Ladies! Does this sound familiar? You meet a cute dude at the bar, you guys hit it off, he walks you home, you invite him up to have a nightcap, he accepts, you take off your bra -- and disaster strikes! Through his fear-vomiting at the mere prospect of your underthings, he spits out that didn’t want to have consensual adult naked time after all! He only wanted to talk about Kathy Griffin and put on facemasks! How embarrassing!
Don’t fret; it’s happened to all of us. We’re living in the future, we think. Science should have solved this problem by now! Lucky for us, they have! According to researchers at the University of Washington, college students can statistically predict someone’s sexual orientation in the blink of an eye.
Turns out we had the key all along, just like in the Wizard of Oz! (Which, conveniently, is another suggested topic you can discuss with the surprise!gay guys you’ll no longer accidentally try to make out with.) For some reason, someone in Seattle decided to take their research funding and use it to try to ensure that no other poor, thankless lesbians spent valuable oxygen chatting up a girl who was more interested in staring at the poster of Jeremy Renner above the bar. It’s selfless, really. Sigh.
To the surprise of exactly no one, I actually find studies like these to be both useless and mildly offensive. For one thing, the foundation of this study itself is deeply suspect. The 129 students guessed the sexual orientation of women right 65% of the time -- better than chance, sure, but not exactly earth-shattering information. 129 isn’t a staggeringly high sample size, after all, and they only viewed 96 photos each. Guessing “gay” correctly on 14 extra pictures shouldn’t really be enough to determine this kind of hubbub.
I also think it’s highly relevant that the study participants were all in college at a large, presumably liberal West Coast university. I’m sure you could flash photos of Neil Patrick Harris and Wanda Sykes at 129 members of my extended family until their eyes bled, and they’d still be hitting the “straight” button so determinedly that they were starting to risk Carpal Tunnel.
That said, I’m not disputing that some people are more skilled at intuiting others’ sexual orientations by looks alone. I, for example, am almost unilaterally attracted to queer guys. If I want to stick my hand down a dude’s pants, he’s almost definitely batting for Team Kinda-Gay.
Some studies have also supported the possibility that lesbians were exposed to higher levels of testosterone in the womb, which may also lead to more stereotypically “masculine” facial features. This would partially explain why the students in the University of Washington study had a higher level of accuracy when guessing the orientation of women. Of course, studies have also shown that ovulating women are also more likely to spot (and subsequently avoid) the gays, showing mainly that even our ovaries get tired of watching us shot down by extremely muscular men in the Castro.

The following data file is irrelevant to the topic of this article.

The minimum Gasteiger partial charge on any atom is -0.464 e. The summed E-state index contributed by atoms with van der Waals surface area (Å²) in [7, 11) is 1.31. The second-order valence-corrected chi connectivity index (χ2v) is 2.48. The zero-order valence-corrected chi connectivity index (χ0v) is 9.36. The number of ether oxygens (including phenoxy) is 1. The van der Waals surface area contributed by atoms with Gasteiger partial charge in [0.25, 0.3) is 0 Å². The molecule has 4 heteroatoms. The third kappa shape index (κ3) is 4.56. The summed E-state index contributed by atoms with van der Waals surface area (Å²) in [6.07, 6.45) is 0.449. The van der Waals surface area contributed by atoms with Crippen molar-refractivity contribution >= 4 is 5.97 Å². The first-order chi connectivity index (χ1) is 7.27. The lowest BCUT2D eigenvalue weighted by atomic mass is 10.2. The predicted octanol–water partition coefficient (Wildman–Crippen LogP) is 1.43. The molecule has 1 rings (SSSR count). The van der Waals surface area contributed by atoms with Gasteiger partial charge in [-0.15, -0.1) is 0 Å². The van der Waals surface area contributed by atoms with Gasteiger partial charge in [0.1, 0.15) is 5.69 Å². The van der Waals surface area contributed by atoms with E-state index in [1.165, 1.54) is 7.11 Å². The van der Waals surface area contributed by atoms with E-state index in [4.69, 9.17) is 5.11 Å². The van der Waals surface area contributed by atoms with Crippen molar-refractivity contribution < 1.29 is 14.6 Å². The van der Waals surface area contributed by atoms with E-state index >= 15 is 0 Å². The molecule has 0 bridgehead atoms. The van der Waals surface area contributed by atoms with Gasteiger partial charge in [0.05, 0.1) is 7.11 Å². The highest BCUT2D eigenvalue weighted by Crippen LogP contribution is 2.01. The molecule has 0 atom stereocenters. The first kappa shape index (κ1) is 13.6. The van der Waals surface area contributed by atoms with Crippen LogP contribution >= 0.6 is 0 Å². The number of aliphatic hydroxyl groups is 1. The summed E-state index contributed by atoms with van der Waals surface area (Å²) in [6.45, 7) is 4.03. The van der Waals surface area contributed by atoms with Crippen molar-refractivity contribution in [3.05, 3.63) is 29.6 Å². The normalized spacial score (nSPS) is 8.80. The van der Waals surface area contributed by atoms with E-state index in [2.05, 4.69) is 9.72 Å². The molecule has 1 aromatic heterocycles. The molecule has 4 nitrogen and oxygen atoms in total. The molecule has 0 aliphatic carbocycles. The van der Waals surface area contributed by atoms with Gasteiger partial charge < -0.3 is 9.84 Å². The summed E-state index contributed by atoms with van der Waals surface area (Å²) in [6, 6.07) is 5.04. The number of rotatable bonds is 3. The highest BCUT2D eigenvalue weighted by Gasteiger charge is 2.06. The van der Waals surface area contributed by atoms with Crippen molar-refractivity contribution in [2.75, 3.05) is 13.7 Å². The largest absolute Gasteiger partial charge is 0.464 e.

Really, though, I think this all begs a larger question: why, honestly, does it matter? To me, studies like these smack of an insidious “gotcha!” mentality. If we can spot Teh Gays at a glance, after all, we can make sure they don’t end up sneaking into our hospitals, church groups or our elementary schools. Somebody has to think of the children!
Obviously, I’m not saying people shouldn’t own their sexual identity. If you want to rock a side-shave and a septum ring, more power to you. And I do think that studies like this tend to support the theory that homosexuality is an inherently biological trait, which (for some reason) seems to have a large impact on the homophobia of the masses. But I also think it’s vitally important that people retain the privilege of divulging their sexual identities at their convenience.
Historically, LGBT people, particularly gay men, have been saddled with the stigma of being “predatory." Even though it sucks, the ability to “pass” is a matter of literal life or death in some areas -- if we take that away, we’re essentially exposing an entire group of people to possible harassment, violence or other forms of bigotry. In a perfect world, “gaydar” would only come in handy when on the dance floor or trying to foresee surprise couples on HBO shows. But you and I both know that’s not all it would be used for.
Sexology does fascinate the crap out of me. But it would probably be more productive in the long run if we spent that hard-begged research money on more things like, say, how to spot (and therefore eradicate) homophobia or why queer girls like Dar Williams so damn much. Because yes: there are, in theory, frillions of ways to spot a gay man at 15 paces. You can watch him try to navigate a corn maze, ask his mom how many older brothers he has, or compare the lengths of his index and ring fingers. (To recognize a lesbian, just see whether she’d be interested in “processing” something with you.)
If you’re actually interested in someone’s sexual identity, though, it’s probably easier for everyone if you just ask them. Unless you want to break out the magnifying glass and count their fingerprint ridges.